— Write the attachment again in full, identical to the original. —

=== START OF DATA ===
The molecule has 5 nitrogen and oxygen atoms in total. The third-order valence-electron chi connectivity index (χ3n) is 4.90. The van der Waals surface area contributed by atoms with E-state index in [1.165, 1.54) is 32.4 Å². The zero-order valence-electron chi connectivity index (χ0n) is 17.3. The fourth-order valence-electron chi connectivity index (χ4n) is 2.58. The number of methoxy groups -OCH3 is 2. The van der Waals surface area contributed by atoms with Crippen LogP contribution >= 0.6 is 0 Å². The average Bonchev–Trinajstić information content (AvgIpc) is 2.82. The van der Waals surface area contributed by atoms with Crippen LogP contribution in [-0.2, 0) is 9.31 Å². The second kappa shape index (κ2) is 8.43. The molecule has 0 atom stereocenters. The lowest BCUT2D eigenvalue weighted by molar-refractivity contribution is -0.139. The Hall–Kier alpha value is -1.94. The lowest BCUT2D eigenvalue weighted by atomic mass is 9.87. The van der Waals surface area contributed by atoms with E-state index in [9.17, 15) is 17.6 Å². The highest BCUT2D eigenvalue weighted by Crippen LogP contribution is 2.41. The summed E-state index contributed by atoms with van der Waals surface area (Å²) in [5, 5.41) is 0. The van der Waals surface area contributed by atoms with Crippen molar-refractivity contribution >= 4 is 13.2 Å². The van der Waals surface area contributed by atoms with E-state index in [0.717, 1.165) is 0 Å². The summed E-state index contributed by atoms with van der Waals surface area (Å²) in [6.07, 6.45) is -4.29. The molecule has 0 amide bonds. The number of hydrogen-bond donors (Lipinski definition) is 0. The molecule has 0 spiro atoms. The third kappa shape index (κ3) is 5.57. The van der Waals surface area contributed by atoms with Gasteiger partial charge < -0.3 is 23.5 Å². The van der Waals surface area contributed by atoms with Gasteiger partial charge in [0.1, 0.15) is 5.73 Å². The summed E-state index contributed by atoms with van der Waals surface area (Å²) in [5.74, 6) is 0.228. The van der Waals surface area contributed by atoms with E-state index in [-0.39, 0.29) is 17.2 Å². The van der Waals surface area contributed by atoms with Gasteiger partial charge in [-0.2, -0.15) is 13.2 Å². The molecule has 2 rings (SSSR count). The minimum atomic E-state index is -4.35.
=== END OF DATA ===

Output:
The molecule has 5 nitrogen and oxygen atoms in total. The third-order valence-electron chi connectivity index (χ3n) is 4.90. The van der Waals surface area contributed by atoms with E-state index in [1.165, 1.54) is 32.4 Å². The zero-order valence-electron chi connectivity index (χ0n) is 17.3. The fourth-order valence-electron chi connectivity index (χ4n) is 2.58. The number of methoxy groups -OCH3 is 2. The van der Waals surface area contributed by atoms with Crippen LogP contribution >= 0.6 is 0 Å². The average Bonchev–Trinajstić information content (AvgIpc) is 2.82. The van der Waals surface area contributed by atoms with Crippen LogP contribution in [-0.2, 0) is 9.31 Å². The second kappa shape index (κ2) is 8.43. The molecule has 0 atom stereocenters. The lowest BCUT2D eigenvalue weighted by molar-refractivity contribution is -0.139. The Hall–Kier alpha value is -1.94. The lowest BCUT2D eigenvalue weighted by atomic mass is 9.87. The van der Waals surface area contributed by atoms with E-state index in [9.17, 15) is 17.6 Å². The highest BCUT2D eigenvalue weighted by Crippen LogP contribution is 2.41. The summed E-state index contributed by atoms with van der Waals surface area (Å²) in [5, 5.41) is 0. The van der Waals surface area contributed by atoms with Crippen molar-refractivity contribution >= 4 is 13.2 Å². The van der Waals surface area contributed by atoms with E-state index in [0.717, 1.165) is 0 Å². The summed E-state index contributed by atoms with van der Waals surface area (Å²) in [6.07, 6.45) is -4.29. The molecule has 0 amide bonds. The number of hydrogen-bond donors (Lipinski definition) is 0. The molecule has 0 spiro atoms. The third kappa shape index (κ3) is 5.57. The van der Waals surface area contributed by atoms with Gasteiger partial charge < -0.3 is 23.5 Å². The van der Waals surface area contributed by atoms with Gasteiger partial charge in [0.1, 0.15) is 5.73 Å². The summed E-state index contributed by atoms with van der Waals surface area (Å²) in [5.74, 6) is 0.228. The van der Waals surface area contributed by atoms with E-state index in [-0.39, 0.29) is 17.2 Å². The van der Waals surface area contributed by atoms with Gasteiger partial charge in [-0.2, -0.15) is 13.2 Å². The molecule has 2 rings (SSSR count). The minimum atomic E-state index is -4.35.